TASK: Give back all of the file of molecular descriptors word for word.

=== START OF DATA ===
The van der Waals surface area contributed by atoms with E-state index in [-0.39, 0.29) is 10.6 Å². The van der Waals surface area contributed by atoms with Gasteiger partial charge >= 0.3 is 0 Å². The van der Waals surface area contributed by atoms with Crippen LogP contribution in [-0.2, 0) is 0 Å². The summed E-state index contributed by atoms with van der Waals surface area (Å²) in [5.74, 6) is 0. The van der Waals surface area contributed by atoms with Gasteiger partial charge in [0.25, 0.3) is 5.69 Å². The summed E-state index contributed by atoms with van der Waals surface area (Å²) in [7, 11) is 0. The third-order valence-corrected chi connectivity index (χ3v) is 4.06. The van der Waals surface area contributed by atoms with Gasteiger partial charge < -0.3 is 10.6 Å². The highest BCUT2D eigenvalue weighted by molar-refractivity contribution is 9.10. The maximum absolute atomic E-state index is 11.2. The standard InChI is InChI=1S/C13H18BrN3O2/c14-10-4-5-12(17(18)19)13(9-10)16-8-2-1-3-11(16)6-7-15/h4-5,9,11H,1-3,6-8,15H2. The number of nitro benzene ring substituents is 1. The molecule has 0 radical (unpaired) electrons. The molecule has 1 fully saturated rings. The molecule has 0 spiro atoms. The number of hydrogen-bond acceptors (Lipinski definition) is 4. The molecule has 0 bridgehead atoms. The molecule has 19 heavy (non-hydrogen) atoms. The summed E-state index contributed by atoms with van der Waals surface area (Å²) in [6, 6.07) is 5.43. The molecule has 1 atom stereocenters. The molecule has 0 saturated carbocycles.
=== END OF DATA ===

The van der Waals surface area contributed by atoms with E-state index in [-0.39, 0.29) is 10.6 Å². The van der Waals surface area contributed by atoms with Gasteiger partial charge >= 0.3 is 0 Å². The van der Waals surface area contributed by atoms with Crippen LogP contribution in [-0.2, 0) is 0 Å². The summed E-state index contributed by atoms with van der Waals surface area (Å²) in [5.74, 6) is 0. The van der Waals surface area contributed by atoms with Gasteiger partial charge in [0.25, 0.3) is 5.69 Å². The summed E-state index contributed by atoms with van der Waals surface area (Å²) in [7, 11) is 0. The third-order valence-corrected chi connectivity index (χ3v) is 4.06. The van der Waals surface area contributed by atoms with Gasteiger partial charge < -0.3 is 10.6 Å². The highest BCUT2D eigenvalue weighted by molar-refractivity contribution is 9.10. The maximum absolute atomic E-state index is 11.2. The standard InChI is InChI=1S/C13H18BrN3O2/c14-10-4-5-12(17(18)19)13(9-10)16-8-2-1-3-11(16)6-7-15/h4-5,9,11H,1-3,6-8,15H2. The number of nitro benzene ring substituents is 1. The molecule has 0 radical (unpaired) electrons. The molecule has 1 fully saturated rings. The molecule has 0 spiro atoms. The number of hydrogen-bond acceptors (Lipinski definition) is 4. The molecule has 0 bridgehead atoms. The molecule has 19 heavy (non-hydrogen) atoms. The summed E-state index contributed by atoms with van der Waals surface area (Å²) in [6, 6.07) is 5.43. The molecule has 1 atom stereocenters. The molecule has 0 saturated carbocycles.